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Volcanic Advisory downgraded Ruapehu’s summit craters area

Media release

10 November 2015

Volcanic Advisory downgraded for people climbing up to Ruapehu’s summit craters area

The Department of Conservation has cancelled the advisory for people to take extra caution trekking up to Ruapehu’s Crater Lake.

Cooling temperatures in the Crater Lake in August had created uncertainties about the state of the vent system under the Lake. As a result of this, DOC noted that there was a small chance a minor eruption might occur and recommended to climbers, and others visiting the summit area, that they should minimise their time in this area and in the upper parts of valleys on the mountain.

Subsequent monitoring by GeoNet and GNS Science, including sampling and analysis of water and gas from the Crater Lake, have clarified the situation.

Measurements also show that the temperature in Crater Lake has now warmed a few degrees.

“The monitoring data are reassuring and consistent with what we have learnt about Ruapehu in the last 20 years” says Dr Harry Keys, Technical Advisor-Volcanology at the Department.

“However we have also learnt Ruapehu continues to be one of the more unpredictable volcanoes, which is why we issue such advisories when there is extra concern for public safety” he said.

The volcanic risk advisory signs, erected with the support of iwi, have now been removed from around the volcano.

Normal operations continued for visitors to all areas outside the summit craters and upper valleys during the Advisory.  “Operations at all three ski areas, roads and areas surrounding the mountain were not affected” says Paul Carr, Conservation Services Manager.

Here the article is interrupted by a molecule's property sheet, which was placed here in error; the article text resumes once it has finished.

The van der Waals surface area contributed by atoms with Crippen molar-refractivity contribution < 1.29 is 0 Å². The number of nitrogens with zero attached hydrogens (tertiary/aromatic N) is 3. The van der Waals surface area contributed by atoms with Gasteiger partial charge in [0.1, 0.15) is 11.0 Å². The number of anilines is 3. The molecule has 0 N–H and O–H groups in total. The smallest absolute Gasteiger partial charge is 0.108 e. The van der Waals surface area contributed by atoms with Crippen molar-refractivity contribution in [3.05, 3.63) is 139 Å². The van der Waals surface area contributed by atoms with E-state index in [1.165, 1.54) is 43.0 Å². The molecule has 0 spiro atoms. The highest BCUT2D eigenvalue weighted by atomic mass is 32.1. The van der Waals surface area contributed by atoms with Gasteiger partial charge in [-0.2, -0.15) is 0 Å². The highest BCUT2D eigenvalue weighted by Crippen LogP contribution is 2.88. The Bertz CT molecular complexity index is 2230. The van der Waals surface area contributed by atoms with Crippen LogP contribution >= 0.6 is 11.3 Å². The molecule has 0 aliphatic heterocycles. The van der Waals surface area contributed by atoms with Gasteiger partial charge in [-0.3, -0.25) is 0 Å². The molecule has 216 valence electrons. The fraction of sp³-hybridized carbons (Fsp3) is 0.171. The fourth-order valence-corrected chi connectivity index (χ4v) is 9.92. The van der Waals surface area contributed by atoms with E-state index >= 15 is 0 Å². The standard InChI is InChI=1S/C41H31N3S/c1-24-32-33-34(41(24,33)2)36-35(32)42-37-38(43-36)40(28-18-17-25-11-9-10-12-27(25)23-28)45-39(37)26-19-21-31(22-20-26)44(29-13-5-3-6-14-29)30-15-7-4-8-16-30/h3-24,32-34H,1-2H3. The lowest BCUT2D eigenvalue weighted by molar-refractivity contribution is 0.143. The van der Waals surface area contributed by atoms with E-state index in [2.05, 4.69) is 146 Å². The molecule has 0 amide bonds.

The Department of Conservation recommends no-one ever camps within a kilometre of the Crater Lake.

The level of unrest at Mt Ruapehu is continually monitored by GNS Science to ensure any changes in the volcanic state are detected at the earliest possible time and communicated to DOC and RAL so appropriate procedures can be put in place. The volcanic alert level for Mt Ruapehu remains at Level 1 (minor volcanic unrest).



Harry Keys

Technical Advisor-Volcanology

Department of Conservation

Paul Carr

Conservation Services Manager

Whakapapa, ph 07 8923 729

Taupo, Ph 07 376 2549


 Background information

On 21st August 2015 the Department of Conservation recommended a precautionary approach was taken by climbers and others planning to visit the summit area of the mountain because of uncertainties about the state of the vent system under Crater Lake:

At the time the following restrictions applied.

  • No people within 400 m of the Crater Lake.
  • Do not go past Whakapapa Col or the Dome Shed or enter into the crater from above Turoa ski area
  • Do not camp in the summit area
  • Do not linger in the bottoms of valleys in the Whangaehu and Whakapapaiti catchments away from the public warning systems

Most of these recommendations are consistent with the normal precautions for people to minimise the time spent in the crater basin area and avoid camping within a kilometre of any active vent in the National Park.

DOC and GNS continue to monitor the situation at the Crater Lake

Posted: 17/11/15

Posted By: Margaret McMahon